Of particular concern to Lavrov are purported attempts, in the United States and European media, at portraying Russia as an "enemy" of the West.
"Of course, that Russia has had -- and continues to have -- ill-wishers is not new to us," Lavrov wrote in a commentary published in the Moscow-based daily "Izvestiya."
"What surprises us, however, is that unlike its predecessors of the Cold War era, the current anti-Russian campaign is taking place...against the background of a dynamically developing partnership with the United States, the European Union, and NATO on a very broad range of issues," he added.
Among successful areas of cooperation between Russia and the West, Lavrov singles out the global war on terrorism.
Arguing that the terrorist threat has forced the administration of U.S. President George W. Bush itself to "take very harsh legislative and administrative measures against both U.S. and foreign nationals," the Russian minister objects to Western claims that civic liberties in his country are increasingly restricted.
As further evidence of Western hostility toward his country, Lavrov cites the recent interview that radical Chechen warlord Shamil Basaev gave to Britain's Channel 4.
Lavrov's spokesman, Aleksandr Yakovenko, on 4 February criticized Channel 4's decision to give Basaev television airtime, calling it a "deeply regrettable" initiative.
"We view this action as yet another step in the informational support given to terrorists operating in the North Caucasus," he said. "We believe such an irresponsible step in spreading the views and threats of a person who is wanted by Interpol and whose name is on the UN Counter-Terrorism Committee list goes against the efforts of the international community to fight terrorism."
Without mentioning Britain by name, Lavrov in his article characterizes the fact that Basaev was able to air new threats against Russia as "leniency" toward terrorism and a blow to the "mutual trust" that he says exists between Moscow and its Western partners.
But not everyone in Russia shares Lavrov's views.
Viktor Kremenyuk, deputy director of the USA and Canada Institute at Russia's Academy of Sciences, says he finds Lavrov's accusations unfounded.
"It is absolutely true [that the West] is criticizing Russia and that this criticism is on the rise," Kremenyuk says. "But this is not because someone has decided to bring Russia, or relations with Russia, back to a state like the Cold War. What's happening is that Russia is not meeting the expectations of the overwhelming majority of Westerners, be they political leaders or not. Instead of becoming an active member of the community of developed countries, Russia is more and more drifting toward authoritarianism and economic stagnation. Were it not for our oil pipelines, we would be in complete stagnation. In short, that makes many people unhappy."
In his column, Lavrov slams the West's criticism of Russian President Vladimir Putin's recent political reforms, especially his decision to end direct elections for regional governors. Russia's top diplomat also flatly denies charges that independent media are being muzzled in his country.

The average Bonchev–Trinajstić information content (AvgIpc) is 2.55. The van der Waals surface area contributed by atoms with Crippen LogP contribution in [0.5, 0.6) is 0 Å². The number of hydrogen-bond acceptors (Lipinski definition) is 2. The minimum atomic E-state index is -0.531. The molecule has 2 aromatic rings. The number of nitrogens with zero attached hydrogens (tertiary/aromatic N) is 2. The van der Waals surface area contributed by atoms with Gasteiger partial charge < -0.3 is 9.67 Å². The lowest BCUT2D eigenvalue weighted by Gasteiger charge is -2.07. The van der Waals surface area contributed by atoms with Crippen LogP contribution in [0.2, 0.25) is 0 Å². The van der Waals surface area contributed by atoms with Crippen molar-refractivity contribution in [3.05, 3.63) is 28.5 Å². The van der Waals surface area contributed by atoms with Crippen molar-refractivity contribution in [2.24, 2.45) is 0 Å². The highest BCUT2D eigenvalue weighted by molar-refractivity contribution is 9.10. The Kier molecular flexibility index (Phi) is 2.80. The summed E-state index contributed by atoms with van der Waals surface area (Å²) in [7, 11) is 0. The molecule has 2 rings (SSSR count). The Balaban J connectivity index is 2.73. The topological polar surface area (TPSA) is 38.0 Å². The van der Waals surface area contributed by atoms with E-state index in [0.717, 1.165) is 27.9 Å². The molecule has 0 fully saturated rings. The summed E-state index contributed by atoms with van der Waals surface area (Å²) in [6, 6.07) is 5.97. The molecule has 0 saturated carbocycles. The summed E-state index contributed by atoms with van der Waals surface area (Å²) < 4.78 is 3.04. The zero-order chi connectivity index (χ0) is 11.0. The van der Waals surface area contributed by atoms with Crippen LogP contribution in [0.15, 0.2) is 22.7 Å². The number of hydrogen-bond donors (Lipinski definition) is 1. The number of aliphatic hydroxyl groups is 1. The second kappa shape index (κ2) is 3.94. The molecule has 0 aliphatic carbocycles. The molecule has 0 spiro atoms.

Yet, Kremenyuk believes Western criticism is amply justified.
"To put it plainly, Russia is n-o-t doing its homework," he says. "What governments in the West need is a strong Russia that would develop dynamically. Instead of that, what they see is a quasi-Soviet society that lives in poverty and that is full of contradictions and anomalies. They also see what is basically a civil war going on in the North Caucasus. This is why I cannot see any anti-Russian element in this [Western] criticism. What I see is criticism toward things I, as a Russian citizen, do not like myself."
Kremenyuk says the fact that Lavrov's comments appeared just two weeks before the 24 February Bush-Putin summit in Bratislava is probably not accidental.
U.S. Secretary of State Condoleezza Rice noted last week that the Kremlin had accumulated too much power and noted concerns about the impartiality of Russian judges -- a probable allusion to the fraud charges brought against Mikhail Khodorkovsky, the former head of Russian oil giant Yukos.
Kremenyuk believes the Russian leader would like to limit the scope of possible U.S. criticism to a minimum. In that context, he says, Lavrov's commentary can be seen as a "clumsy diplomatic move" that follows talks he had last week with his U.S. counterpart in Ankara.
"[Lavrov's] article is probably meant for the [upcoming Bratislava] summit. Since his meeting with Condoleezza Rice, Lavrov knows perfectly well that Bush will ask [Putin] what is going on in Russia. Bush is worried by developments in Russia," Kremenyuk says. "Therefore, one has to wonder whether [Lavrov's] article is not aimed at making Bush appear as an 'enemy' of Russia [if he voices criticism]."
Whatever the objectives pursued by Lavrov's commentary, Kremenyuk says he believes the attack is unlikely to deter Bush "from seeking answers to his questions."
Other observers, however, doubt the U.S. president will criticize his Russian counterpart.
In a commentary published today in the English-language daily "The Moscow Times," Gregory Feifer says the two leaders have too many things in common at the moment to put bilateral relations in jeopardy.